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Nissan Chasing Self-Driving Technology

The new startup team will develop core technologies for connected cars and new mobility services.The new startup team will develop core technologies for connected cars and new mobility services.

Nissan Motor Co., aiming to work with companies from Silicon Valley and emerge a leader in next-generation mobility, is forming a 300-person in-house startup division with French partner Renault SA to focus on software development, cloud engineering and big-data analytics.

The effort is being spearheaded by Renault-Nissan Alliance Senior Vice President Ogi Redzic who joined the alliance in January after decades in the technology sector.

Redzic previously worked at HERE, the mapping service formerly owned by Nokia and known as NAVTEQ. High-definition mapping and global positioning services are key technologies underpinning future trends in autonomous driving and advanced safety systems, Automotive News reported.

The group wants to become a leader in self-driving cars and plans to launch more than 10 vehicles with autonomous drive technology by 2020.

The new startup team will develop core technologies for connected cars and new mobility services, a Nissan spokesman said on Wednesday.

Carlos Ghosn, CEO of both carmakers, outlined the new 300-person team in a June commentary on LinkedIn about the global race to hire high-tech talent. Ghosn’s LinkedIn pitch was partly aimed at drumming up applicants.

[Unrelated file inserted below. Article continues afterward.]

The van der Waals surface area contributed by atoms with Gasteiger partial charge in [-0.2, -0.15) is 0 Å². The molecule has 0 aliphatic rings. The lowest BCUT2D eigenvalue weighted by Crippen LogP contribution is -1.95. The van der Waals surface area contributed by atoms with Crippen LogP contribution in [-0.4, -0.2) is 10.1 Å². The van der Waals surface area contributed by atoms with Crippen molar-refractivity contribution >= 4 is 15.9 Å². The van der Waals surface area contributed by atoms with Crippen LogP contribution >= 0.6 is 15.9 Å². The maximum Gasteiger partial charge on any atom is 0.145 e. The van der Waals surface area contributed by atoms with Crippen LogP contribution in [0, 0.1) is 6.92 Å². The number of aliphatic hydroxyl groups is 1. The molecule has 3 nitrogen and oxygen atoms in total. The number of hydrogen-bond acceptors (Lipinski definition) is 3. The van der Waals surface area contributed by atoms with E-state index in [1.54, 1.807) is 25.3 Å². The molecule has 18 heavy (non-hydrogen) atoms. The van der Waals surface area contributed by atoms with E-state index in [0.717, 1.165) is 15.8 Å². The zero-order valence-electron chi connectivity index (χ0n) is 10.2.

“We’re seeking those with expertise in software and cloud engineering, data analytics, machine learning and systems architecture,” Ghosn wrote. “I expect the global auto industry to see more changes in the next five years than it has in the last 20. Those changes will bring tremendous opportunities for those with the skills and talents to help the alliance.”

Nissan is building its team, as it solidifies a base in software and connected car platforms. It comes as carmakers worldwide scramble to bring aboard computer engineers and software programmers with the expertise typically lacking in the R&D centers of old school metal-bending car companies.

Rival Toyota Motor Corp. spent $1 billion on its own artificial intelligence division, a unit dubbed the Toyota Research Institute, last year upping the stakes.

For its part, Nissan announced two new ventures on those fronts last month.

In the first, the Renault-Nissan Alliance bought the French software company Sylpheo to help speed the expansion of connected-car services. The acquisition of Sylpheo added a staff of 40 engineers and consultations to the alliance’s push for better software systems and cloud engineering.

Less than a week later, the carmakers signed a global multiyear agreement with American software giant Microsoft Corp. to develop next-generation connected car technologies.

Those connected-car services will be supported by Microsoft Azure, a cloud-based computing product. The services will improve vehicle navigation, offer predictive maintenance advice, provide over-the-air software updates and remotely monitor car features, Renault-Nissan said.

Redzic is based in Paris and leads teams at Renault’s TechnoCenter in France and at the Nissan Technical Center in Atsugi, Japan. He oversees validation of connected-car applications across all the alliance’s brands.

Another mission of his team is to help cultivate a startup mindset at the automotive juggernaut, the world’s fourth-biggest manufacturer of vehicles.

Redzic, who led HERE’s Automotive Business Group of 600 people on five continents, has a master’s degree in computer science from the Illinois Institute of Technology and a master’s in business administration from Northwestern University.

 

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